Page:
OneDrive Files On Demand – Perfect for BYOD

ssd-vs-hdd

Credit: TechoFAQ

Over the last couple of years it has been evident that increasing numbers of BYOD laptops have transitioned to Solid State Disks (SSD) which is terrific since they are significantly faster than traditional Hard Disk Drives (HDD), have lower failure rates and also improve battery life.

However, due to their higher price point, the actual available storage volume of SSD is often markedly lower than equivalently priced HDD.  This means students are faced with the difficult decision around what content do they store locally on the their device versus using selective sync in the OneDrive cloud and/or storing on an external USB drive.

Selective Sync effectively allows you to upload content into OneDrive that you don’t access frequently, and then download it when you do need it. Critically, however, this content will not appear in your local File Explorer browser so you can’t “see” it unless you log into OneDrive via a web browser and choose to sync it locally to your device.

OneDrive Files On Demand Coming In Windows 10 Fall Creators Update

This is why the announcement last Friday at the Build 2017 conference was so exciting. A new feature will allow you to see all of your content in OneDrive in your File Explorer, irrespective of whether it is stored locally on your device, or only in OneDrive in the Microsoft Cloud. Then, if you want to access any content that is only in OneDrive it will automatically be downloaded “on demand” when you click to open the file/folder.

You can optionally choose to then “always keep on this device” if you are going to be requiring regular or off-line access to this file.

Read the full blog post about this here.

Here are some images from the original blog post to show you how this works:

1

Note that the selected folder takes up 1.37TB of storage in the OneDrive cloud, but that locally in File Explorer it shows 0 bytes on the local device.

2

The various status of each file and folder is shown in the “Status” column, indicating whether it is in the OneDrive Cloud only or stored locally on the device. Right mouse clicking allows you to choose to “Always keep on this device”

3

If a file is not stored locally, simply double clicking on it as you normally would to open a file will immediately trigger a download to open the requested file.

My Point of View:

I see this as being a massive aid for schools, helping both teachers and students maximize the performance of their devices. Getting more SSD into teacher and student devices will drive longer battery life, lower failure rates and faster accessing of content. However, by being able to seamlessly see what is in the Cloud and what is stored locally removes any barrier or confusion around the location of content for end users.

With many BYOD devices starting with 64GB of storage, this opens up the vast OneDrive storage capacity to students and teachers in an easier, more seamless way, meaning there is even less reason to use USB hard drives for storing content.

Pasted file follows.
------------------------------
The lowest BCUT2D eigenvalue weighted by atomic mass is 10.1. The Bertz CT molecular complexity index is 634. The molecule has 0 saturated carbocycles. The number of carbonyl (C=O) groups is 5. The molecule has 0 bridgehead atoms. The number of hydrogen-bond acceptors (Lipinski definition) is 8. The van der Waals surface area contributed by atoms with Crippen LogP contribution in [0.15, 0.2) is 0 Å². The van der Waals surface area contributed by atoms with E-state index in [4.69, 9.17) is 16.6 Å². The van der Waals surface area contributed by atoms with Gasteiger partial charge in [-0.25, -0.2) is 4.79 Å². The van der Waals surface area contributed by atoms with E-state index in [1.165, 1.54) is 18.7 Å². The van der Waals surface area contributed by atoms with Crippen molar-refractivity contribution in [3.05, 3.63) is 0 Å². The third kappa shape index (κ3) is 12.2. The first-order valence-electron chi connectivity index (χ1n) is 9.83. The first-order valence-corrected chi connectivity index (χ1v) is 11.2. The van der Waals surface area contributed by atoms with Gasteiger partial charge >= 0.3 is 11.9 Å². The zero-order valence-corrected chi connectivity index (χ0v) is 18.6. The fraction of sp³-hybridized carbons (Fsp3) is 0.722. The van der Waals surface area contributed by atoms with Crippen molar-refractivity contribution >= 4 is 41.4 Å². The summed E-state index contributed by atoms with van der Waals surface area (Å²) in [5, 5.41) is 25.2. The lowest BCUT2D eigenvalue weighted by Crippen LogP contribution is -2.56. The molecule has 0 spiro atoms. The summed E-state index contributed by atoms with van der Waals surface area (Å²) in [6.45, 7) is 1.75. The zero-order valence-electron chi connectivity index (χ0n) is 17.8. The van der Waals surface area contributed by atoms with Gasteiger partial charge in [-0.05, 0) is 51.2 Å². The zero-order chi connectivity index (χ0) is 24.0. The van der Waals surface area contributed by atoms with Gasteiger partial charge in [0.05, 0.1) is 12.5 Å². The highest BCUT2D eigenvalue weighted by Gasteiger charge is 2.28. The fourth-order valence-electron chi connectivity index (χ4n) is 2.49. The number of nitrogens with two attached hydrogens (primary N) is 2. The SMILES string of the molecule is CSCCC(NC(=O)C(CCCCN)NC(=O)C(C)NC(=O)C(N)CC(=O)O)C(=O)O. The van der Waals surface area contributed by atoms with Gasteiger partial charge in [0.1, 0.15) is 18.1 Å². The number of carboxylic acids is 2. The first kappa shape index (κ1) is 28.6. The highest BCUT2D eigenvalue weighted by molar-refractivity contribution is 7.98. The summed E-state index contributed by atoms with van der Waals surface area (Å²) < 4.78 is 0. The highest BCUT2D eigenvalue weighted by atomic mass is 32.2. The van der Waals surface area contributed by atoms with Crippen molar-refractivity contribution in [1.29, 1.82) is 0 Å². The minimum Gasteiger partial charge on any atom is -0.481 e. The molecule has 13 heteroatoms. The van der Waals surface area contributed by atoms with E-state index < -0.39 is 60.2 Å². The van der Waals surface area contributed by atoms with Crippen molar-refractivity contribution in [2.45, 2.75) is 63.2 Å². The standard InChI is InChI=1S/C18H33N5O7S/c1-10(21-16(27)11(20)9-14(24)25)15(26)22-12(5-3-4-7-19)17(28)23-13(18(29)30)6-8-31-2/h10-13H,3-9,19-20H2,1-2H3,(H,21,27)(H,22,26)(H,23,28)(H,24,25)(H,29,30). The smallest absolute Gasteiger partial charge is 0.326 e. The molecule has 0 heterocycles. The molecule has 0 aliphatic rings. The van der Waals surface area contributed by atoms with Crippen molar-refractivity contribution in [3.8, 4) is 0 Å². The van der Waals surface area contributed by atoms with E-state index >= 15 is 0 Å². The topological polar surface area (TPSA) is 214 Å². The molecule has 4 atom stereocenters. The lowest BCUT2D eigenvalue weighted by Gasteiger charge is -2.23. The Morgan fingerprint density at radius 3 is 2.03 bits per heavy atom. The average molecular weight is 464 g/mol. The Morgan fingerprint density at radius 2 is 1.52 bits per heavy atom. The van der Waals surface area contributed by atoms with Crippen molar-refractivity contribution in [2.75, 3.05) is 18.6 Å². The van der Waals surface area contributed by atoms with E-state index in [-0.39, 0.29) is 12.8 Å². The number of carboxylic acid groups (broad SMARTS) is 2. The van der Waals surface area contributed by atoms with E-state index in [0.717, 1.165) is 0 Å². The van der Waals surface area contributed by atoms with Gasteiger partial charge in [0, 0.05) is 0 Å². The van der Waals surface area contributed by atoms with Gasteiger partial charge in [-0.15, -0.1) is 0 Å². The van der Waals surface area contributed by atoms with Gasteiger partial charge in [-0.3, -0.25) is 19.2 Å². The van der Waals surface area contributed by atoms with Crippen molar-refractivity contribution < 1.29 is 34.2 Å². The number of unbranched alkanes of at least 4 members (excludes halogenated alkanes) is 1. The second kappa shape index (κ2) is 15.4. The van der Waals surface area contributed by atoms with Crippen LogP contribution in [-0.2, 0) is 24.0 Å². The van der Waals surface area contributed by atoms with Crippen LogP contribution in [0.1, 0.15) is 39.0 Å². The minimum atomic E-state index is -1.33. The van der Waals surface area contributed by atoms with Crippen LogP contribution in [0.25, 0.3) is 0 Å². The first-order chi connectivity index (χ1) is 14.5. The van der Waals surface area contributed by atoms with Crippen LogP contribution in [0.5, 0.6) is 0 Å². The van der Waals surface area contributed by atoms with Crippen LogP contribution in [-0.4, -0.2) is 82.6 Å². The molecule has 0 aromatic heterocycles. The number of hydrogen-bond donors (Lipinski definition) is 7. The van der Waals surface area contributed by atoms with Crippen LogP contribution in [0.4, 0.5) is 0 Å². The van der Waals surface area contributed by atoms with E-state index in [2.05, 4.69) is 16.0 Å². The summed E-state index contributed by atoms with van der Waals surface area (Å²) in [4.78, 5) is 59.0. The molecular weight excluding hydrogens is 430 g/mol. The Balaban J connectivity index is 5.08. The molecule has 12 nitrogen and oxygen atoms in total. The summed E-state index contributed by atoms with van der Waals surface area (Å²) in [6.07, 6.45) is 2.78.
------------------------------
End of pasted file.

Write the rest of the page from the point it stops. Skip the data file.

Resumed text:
This feature will be available in the Windows 10 Fall Creators Update as well as new OneDrive features for iOS/Android devices.

End Of Support for Dir Sync & Azure AD Sync Approaching

DirSync & Azure AD Sync will reach end of Support on April 13, 2017.

Azure AD will stop accepting connections from DirSync and Azure AD Sync after December 31, 2017. For more information about the DirSync and AAD Sync upgrade, please see the DirSync and Azure AD Sync deprecation documentation. If you have questions or feedback about this change, you can leave the team a comment on the blog linked below or reach on Twitter using the #AzureAD hashtag.

https://blogs.technet.microsoft.com/enterprisemobility/2017/04/10/end-of-support-for-dirsync-and-azure-ad-sync-is-rapidly-approaching-time-to-upgrade-to-aad-connect/

So now, it’s time to get cracking and move to Azure AD Connect if you’ve not done so already:

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Azure AD Connect – keeping your identity synchronized in the cloud.

Device Based Activation for Office365 ProPlus – Great For Education

UPDATE:  a reader of this blog pointed out the following step by step guide to using Device Based Activation  that I would encourage you to read as well in conjunction with the Microsoft guide below. The above link also contains additional details for SCCM and GPO if that is relevant for your environment too.

I wrote a recent blog post with the best practice guide to how to deploy Office365 ProPlus in various scenarios. Some of the feedback on that post was how would this work in a shared device environment such as a school computer lap or shared laptops in a COW (Computers on Wheels).

Activate OfficeThe guide does have a link specifically referencing shared environments, however a number of schools did raise the downside that a student would still need to activate the Office365 ProPlus installation from time to time when they say this prompt on the right.

After asking around internally I have now been shared an alternative method of installation for Office365 ProPlus licensing that was build specifically with schools in mind and you can read the entire guide, along with step by step video tutorials by clicking the following link:

Office365 ProPlus Device Based Activation

What I see from this resource is there are a few main benefits for schools taking this approach: